His confessor: “Between six and seven years I heard his confession at least twice a week, and I can say with truth that I never found matter of even one willful venial sin.”

“…convinced that whatever he had and did belonged to God, he neither acted, nor spoke, nor thought, as if anything belonged to himself.  So far from showing off, or boasting of his achievements, he endeavored to hide them, except in case of necessity or utility.  Extraordinary heavenly favors he concealed even from his intimate companions…To exercise himself in humility he delighted in performing menial work, such as washing the dishes, even when he was General.”

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Secret Way of the Enclosed Garden – CLXVII

(4) ‘So that Mary, by the side of Jesus, becomes all to this soul,she who formed it, its mediatrix, its supplement, its Hope, its Mother, its instructress.

She enlightens its mind by her pure faith, deepens its heart by her humility, dilates it and sets it aglow by her charity, purifies it by her purity, ennobles it and enlarges it be her motherly care.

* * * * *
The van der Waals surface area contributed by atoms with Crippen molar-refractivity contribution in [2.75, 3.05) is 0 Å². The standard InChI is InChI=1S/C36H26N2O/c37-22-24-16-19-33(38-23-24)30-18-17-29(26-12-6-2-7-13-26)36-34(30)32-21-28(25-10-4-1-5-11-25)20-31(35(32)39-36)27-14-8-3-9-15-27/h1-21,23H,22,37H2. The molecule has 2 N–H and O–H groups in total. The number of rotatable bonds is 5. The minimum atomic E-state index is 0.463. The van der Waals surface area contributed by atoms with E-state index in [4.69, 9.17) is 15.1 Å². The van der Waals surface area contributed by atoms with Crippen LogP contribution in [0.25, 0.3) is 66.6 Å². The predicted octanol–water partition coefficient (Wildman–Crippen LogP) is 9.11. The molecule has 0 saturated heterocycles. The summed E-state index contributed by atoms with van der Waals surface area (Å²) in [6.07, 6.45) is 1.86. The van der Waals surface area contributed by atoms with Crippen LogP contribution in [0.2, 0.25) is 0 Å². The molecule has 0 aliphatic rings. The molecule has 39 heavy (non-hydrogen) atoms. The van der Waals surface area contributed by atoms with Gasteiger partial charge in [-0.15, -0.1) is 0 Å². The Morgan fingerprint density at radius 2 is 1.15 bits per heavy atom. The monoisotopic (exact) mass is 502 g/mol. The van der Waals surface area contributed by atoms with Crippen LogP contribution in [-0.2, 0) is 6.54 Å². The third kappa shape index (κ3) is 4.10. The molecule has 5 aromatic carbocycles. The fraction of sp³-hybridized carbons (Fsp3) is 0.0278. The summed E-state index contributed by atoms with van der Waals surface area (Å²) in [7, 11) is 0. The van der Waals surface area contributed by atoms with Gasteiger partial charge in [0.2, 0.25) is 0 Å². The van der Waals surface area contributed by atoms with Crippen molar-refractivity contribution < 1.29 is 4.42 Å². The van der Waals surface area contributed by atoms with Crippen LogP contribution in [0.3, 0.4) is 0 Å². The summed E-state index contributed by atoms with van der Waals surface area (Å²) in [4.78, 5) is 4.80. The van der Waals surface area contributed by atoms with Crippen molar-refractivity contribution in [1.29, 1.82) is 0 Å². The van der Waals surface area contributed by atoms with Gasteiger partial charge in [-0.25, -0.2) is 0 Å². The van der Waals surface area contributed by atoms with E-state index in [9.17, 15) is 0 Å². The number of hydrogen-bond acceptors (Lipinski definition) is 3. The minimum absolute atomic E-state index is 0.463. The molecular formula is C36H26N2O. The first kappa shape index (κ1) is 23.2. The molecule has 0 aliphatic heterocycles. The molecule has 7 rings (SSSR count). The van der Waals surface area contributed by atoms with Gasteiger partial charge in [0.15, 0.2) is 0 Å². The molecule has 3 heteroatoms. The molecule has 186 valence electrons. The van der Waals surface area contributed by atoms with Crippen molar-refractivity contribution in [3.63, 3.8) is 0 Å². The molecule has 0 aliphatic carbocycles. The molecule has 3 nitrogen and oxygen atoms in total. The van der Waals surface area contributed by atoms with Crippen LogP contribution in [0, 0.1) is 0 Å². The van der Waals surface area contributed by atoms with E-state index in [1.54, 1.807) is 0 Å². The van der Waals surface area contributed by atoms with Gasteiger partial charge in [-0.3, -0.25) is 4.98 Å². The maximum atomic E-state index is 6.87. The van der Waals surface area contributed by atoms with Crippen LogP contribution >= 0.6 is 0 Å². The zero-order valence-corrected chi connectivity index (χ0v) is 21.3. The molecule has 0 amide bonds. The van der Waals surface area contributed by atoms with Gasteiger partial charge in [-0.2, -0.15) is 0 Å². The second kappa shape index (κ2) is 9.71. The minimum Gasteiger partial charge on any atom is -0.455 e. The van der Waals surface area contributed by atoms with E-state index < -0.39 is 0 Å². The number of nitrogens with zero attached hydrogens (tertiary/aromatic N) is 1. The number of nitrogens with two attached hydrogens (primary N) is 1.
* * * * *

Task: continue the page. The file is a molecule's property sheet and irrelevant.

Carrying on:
But where shall I stop?  Only experience can teach these marvels of Mary, marvels beyond belief of the wise and the proud and even beyond that of the ordinary lot devout men and women.’

Blessed Louis had had this experience, and that is why he is at such pains to describe clearly and devoutly the marvelous fruits of life and sanctity produced by the indwelling and the work of Mary in a faithful and obedient soul.

(To be continued.)


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Secret Way of the Enclosed Garden – CLXVI

Blessed de Montfort, in continuing the description of the fruits of this devotion, repeats again and again, with slight variations, the same idea which is the life, the indwelling, the work of Mary in the faithful soul.